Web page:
Wednesday, June 29, 2011

cranberry bees

This week, Tom is moving the bees to Johnston’s Cranberry Marsh to pollinate the blossoms. The bees have to be moved at night so they will re-orientate themselves with the sun in the morning. As a matter of fact, if you move a colony of bees even ten feet in the middle of the day, the bees can’t find their way back to the hive. So, it’s night work.

Last night it rained, and made for a nasty move (read: bee knuckles). It was warm, too, so many of the bees were hanging outside the boxes. Tonight is very cool, so all the bees will be inside and less stinging for Tom. We’ll only be moving about 30 of our 120 hives. In addition to the cranberry blossoms, Johnston’s Cranberry Marsh has a diversity of forage derived from wetland and boreal plant species that will provide a multitude of pollen and nectar sources for the bees.

In contrast, about a million and a half bee colonies are moved into the California almond orchards in February. More than 80% of the world’s almonds are grown there and more than half of all the beehives in the U.S. are trucked in for pollination. These huge tracts of almonds create enormous swaths of monocultures – whereby the bees have only almond pollen to feed the hives. This lack of diversity is potentially problematic for bees.

"Monoculture is the original sin of agriculture," asserts author Michael Pollan. Scientists are finding that bees fed pollen from a range of plants showed signs of having a healthier immune system than those eating pollen from a single type.

Monoculture of almonds growing in California.
Spectacular losses have been seen in the U.S. where entire colonies have been wiped out. However, the exact cause has remained elusive. A possible conclusion of the new research is that the bees need to eat a variety of proteins in order to synthesize their various chemical defences; without their varied diet, they are more open to disease.

Thursday, June 23, 2011

black eyed bees?

Came across a great video produced by Haagen Dazs – the ice cream folks. They’ve done lots of work to increase awareness in the honeybees' precarious plight. Yo, yo, yo, get low – black and yellow in de hood.

how are the bees?

Tom inspecting one of the nuc frames (yellow coreopsis blooming in the field)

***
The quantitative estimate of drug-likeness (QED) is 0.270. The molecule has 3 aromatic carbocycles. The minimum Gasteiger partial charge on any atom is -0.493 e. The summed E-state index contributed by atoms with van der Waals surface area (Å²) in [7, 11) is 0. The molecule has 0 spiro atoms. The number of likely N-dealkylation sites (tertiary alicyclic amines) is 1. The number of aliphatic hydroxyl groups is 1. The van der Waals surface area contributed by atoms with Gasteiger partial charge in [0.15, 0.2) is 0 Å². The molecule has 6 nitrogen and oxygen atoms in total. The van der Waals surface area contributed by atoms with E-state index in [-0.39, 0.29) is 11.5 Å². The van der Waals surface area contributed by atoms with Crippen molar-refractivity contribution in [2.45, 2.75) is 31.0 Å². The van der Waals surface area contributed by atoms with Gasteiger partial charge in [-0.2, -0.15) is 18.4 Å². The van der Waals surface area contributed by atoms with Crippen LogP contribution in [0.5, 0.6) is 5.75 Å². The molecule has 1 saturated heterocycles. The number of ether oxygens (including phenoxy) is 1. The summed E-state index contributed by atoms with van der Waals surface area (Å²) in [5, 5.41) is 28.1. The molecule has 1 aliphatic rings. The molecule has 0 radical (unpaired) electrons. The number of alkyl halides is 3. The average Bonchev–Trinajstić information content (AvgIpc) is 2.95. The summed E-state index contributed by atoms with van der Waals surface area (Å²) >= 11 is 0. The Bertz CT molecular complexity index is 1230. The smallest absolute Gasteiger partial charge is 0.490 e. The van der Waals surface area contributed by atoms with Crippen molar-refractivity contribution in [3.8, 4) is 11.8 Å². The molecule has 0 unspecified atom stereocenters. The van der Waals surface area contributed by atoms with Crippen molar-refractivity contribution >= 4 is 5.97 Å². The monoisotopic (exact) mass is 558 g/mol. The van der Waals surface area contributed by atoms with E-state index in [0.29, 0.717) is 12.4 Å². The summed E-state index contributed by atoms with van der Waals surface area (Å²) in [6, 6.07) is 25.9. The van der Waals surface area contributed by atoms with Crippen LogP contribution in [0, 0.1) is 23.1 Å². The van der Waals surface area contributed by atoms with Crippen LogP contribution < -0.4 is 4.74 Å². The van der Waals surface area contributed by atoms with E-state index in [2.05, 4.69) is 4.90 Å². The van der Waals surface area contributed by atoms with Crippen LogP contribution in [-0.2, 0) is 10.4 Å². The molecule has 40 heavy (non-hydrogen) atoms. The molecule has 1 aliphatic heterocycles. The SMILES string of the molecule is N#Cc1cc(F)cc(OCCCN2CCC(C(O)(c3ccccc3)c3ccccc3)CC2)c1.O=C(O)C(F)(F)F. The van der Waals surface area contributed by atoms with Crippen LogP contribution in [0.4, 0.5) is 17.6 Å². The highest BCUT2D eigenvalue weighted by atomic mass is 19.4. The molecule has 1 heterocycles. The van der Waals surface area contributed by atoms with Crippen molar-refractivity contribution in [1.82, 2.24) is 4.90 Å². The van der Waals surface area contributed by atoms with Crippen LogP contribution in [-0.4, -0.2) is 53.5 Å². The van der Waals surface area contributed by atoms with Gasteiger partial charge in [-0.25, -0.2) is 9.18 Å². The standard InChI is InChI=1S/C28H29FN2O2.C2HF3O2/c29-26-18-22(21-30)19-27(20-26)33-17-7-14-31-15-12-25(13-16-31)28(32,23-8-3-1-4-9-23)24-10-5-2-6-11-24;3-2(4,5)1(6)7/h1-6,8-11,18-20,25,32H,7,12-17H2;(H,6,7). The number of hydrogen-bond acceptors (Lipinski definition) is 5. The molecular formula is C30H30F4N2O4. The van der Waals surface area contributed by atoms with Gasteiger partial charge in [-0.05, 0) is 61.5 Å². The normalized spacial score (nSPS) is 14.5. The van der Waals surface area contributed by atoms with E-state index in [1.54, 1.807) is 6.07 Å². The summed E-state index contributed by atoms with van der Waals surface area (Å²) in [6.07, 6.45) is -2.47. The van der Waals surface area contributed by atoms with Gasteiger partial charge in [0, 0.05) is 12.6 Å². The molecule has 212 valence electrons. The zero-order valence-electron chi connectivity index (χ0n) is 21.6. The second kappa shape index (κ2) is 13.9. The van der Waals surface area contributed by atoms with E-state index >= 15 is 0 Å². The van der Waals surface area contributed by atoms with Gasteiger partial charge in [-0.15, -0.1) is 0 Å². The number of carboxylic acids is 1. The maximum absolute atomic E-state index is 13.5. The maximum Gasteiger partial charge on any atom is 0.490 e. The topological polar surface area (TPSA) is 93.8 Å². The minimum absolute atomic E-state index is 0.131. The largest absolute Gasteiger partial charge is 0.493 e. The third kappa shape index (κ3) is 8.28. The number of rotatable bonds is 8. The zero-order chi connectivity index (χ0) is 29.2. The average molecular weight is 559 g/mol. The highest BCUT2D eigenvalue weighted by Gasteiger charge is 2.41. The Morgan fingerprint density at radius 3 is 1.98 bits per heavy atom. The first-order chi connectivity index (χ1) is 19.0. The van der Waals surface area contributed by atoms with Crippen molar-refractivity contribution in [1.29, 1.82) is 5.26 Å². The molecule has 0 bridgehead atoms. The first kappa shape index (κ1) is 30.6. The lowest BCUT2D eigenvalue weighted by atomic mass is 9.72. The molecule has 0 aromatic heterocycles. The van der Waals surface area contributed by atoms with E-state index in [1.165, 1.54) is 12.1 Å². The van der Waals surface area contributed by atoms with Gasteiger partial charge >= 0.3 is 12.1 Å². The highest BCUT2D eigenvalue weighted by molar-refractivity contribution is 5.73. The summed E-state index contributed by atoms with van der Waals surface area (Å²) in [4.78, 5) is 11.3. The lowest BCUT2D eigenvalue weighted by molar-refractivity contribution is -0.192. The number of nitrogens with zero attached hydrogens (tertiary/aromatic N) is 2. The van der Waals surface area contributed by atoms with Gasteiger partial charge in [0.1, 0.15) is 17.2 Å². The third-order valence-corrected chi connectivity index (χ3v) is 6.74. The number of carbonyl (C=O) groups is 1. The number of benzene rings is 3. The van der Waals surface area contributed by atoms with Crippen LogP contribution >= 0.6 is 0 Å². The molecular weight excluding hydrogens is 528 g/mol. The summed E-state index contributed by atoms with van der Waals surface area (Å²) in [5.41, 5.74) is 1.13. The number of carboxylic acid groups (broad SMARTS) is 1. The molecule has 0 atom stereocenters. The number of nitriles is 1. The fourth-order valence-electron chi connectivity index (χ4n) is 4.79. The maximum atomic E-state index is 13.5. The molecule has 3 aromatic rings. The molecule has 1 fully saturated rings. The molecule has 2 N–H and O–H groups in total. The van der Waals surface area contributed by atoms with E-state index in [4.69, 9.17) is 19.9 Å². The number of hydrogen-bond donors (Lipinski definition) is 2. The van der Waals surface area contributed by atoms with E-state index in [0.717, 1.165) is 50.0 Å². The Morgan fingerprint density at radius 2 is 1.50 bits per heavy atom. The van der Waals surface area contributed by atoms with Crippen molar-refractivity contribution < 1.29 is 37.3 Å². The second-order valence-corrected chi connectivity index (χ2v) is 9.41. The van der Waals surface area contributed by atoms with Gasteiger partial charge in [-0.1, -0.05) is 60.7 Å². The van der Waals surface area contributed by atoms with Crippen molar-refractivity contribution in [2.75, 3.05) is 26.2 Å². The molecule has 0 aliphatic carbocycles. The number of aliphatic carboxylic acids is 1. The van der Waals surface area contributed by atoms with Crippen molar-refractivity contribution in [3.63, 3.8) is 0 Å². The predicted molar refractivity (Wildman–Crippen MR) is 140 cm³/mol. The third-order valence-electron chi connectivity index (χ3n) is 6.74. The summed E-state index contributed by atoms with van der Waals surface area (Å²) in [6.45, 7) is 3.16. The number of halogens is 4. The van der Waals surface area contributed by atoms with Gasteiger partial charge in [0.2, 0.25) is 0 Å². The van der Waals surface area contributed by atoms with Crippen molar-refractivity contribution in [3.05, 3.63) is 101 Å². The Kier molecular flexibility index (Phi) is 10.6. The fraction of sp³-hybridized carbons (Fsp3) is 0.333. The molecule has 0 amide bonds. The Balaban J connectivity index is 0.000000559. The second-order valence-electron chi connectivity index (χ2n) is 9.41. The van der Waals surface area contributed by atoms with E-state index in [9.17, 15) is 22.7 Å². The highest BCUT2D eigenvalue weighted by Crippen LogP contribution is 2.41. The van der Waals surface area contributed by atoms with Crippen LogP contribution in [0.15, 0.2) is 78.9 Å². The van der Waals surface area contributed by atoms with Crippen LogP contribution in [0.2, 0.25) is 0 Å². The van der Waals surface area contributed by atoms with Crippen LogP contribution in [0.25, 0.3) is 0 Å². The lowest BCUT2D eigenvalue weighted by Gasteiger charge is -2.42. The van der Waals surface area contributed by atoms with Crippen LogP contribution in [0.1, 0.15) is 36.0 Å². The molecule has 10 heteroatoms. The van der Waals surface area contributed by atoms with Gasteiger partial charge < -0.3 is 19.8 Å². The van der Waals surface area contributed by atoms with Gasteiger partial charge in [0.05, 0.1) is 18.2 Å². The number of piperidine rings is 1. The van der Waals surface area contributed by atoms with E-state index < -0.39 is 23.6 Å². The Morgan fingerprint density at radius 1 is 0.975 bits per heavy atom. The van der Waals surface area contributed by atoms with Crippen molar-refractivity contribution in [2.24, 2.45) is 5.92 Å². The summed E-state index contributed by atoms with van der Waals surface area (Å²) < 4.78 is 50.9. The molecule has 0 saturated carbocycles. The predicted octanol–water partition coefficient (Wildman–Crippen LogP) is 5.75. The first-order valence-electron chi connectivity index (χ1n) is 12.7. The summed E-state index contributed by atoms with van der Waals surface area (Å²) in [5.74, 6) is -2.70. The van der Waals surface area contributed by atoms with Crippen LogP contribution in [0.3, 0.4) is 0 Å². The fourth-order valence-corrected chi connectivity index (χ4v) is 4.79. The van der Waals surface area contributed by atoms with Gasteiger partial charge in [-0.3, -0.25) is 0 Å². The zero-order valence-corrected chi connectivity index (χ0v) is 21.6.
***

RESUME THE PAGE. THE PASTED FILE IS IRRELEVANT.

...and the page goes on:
A lot of people ask us, “How are the bees?” I suppose the answer depends on the time of year. Coming off a spring that was wet and cold, the bees looked pretty dismal going into May and June. This spring for us saw a loss of about 40%. The norm has historically been around 15%. 

Because there are so many losses, larger beekeepers are now realizing that in order to have enough bees to provide the honey demand, they have to build up colonies. That usually means splitting the healthy hives, and re-queening them as well as putting new queens in many of the other hives. This ensures a healthy and vibrant queen who gets down to business laying brood and building up the colony. 

Last week Tom started a number of nucs (pronounced “Nukes”) and set up an electric fence to keep bears at bay. We’re pretty lucky here as far as bears go, but I did wake up not too long ago to see a huge male bear out in our wildflower field. When I said that I saw a bear, Tom nearly levitated out of bed holding visions of the bear tearing apart the beeyard. It sniffed the oak tree and lumbered away over the fence row.

Now at the end of June, the bees are filling up the hives to overflow. Beekeeping is so weather dependent. If we have a week of overcast weather, the bees tend to stay inside the hive, and the population will get larger very fast until they start to swarm. Then we may lose half the hive if they fly off. Sometimes you get lucky and just happen to be in the yard when they start to swarm and we (Tom) may be able to catch them. It’s loud, full of energy and quite exciting, but very frustrating to watch 25,000 bees fly away.